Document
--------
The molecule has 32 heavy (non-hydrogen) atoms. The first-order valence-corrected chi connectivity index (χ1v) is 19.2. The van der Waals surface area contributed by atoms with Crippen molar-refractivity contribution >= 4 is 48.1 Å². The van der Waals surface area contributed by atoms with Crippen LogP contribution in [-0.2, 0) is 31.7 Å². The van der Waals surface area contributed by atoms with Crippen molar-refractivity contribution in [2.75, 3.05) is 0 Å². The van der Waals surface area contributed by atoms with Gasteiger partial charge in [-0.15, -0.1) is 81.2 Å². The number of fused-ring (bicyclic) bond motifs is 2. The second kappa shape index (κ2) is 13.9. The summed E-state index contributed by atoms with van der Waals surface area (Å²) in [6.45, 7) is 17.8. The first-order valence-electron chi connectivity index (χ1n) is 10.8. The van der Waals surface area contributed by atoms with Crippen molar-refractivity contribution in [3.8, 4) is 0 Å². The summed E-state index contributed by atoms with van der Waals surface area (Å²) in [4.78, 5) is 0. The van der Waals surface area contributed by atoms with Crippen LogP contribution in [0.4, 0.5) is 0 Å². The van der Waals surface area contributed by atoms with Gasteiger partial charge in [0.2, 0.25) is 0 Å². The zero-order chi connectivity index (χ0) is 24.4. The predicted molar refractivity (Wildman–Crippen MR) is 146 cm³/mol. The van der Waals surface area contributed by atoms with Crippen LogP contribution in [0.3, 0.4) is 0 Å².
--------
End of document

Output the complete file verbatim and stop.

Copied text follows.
The molecule has 32 heavy (non-hydrogen) atoms. The first-order valence-corrected chi connectivity index (χ1v) is 19.2. The van der Waals surface area contributed by atoms with Crippen molar-refractivity contribution >= 4 is 48.1 Å². The van der Waals surface area contributed by atoms with Crippen LogP contribution in [-0.2, 0) is 31.7 Å². The van der Waals surface area contributed by atoms with Crippen molar-refractivity contribution in [2.75, 3.05) is 0 Å². The van der Waals surface area contributed by atoms with Gasteiger partial charge in [-0.15, -0.1) is 81.2 Å². The number of fused-ring (bicyclic) bond motifs is 2. The second kappa shape index (κ2) is 13.9. The summed E-state index contributed by atoms with van der Waals surface area (Å²) in [6.45, 7) is 17.8. The first-order valence-electron chi connectivity index (χ1n) is 10.8. The van der Waals surface area contributed by atoms with Crippen molar-refractivity contribution in [3.8, 4) is 0 Å². The summed E-state index contributed by atoms with van der Waals surface area (Å²) in [4.78, 5) is 0. The van der Waals surface area contributed by atoms with Crippen LogP contribution in [0.4, 0.5) is 0 Å². The van der Waals surface area contributed by atoms with Gasteiger partial charge in [0.2, 0.25) is 0 Å². The zero-order chi connectivity index (χ0) is 24.4. The predicted molar refractivity (Wildman–Crippen MR) is 146 cm³/mol. The van der Waals surface area contributed by atoms with Crippen LogP contribution in [0.3, 0.4) is 0 Å².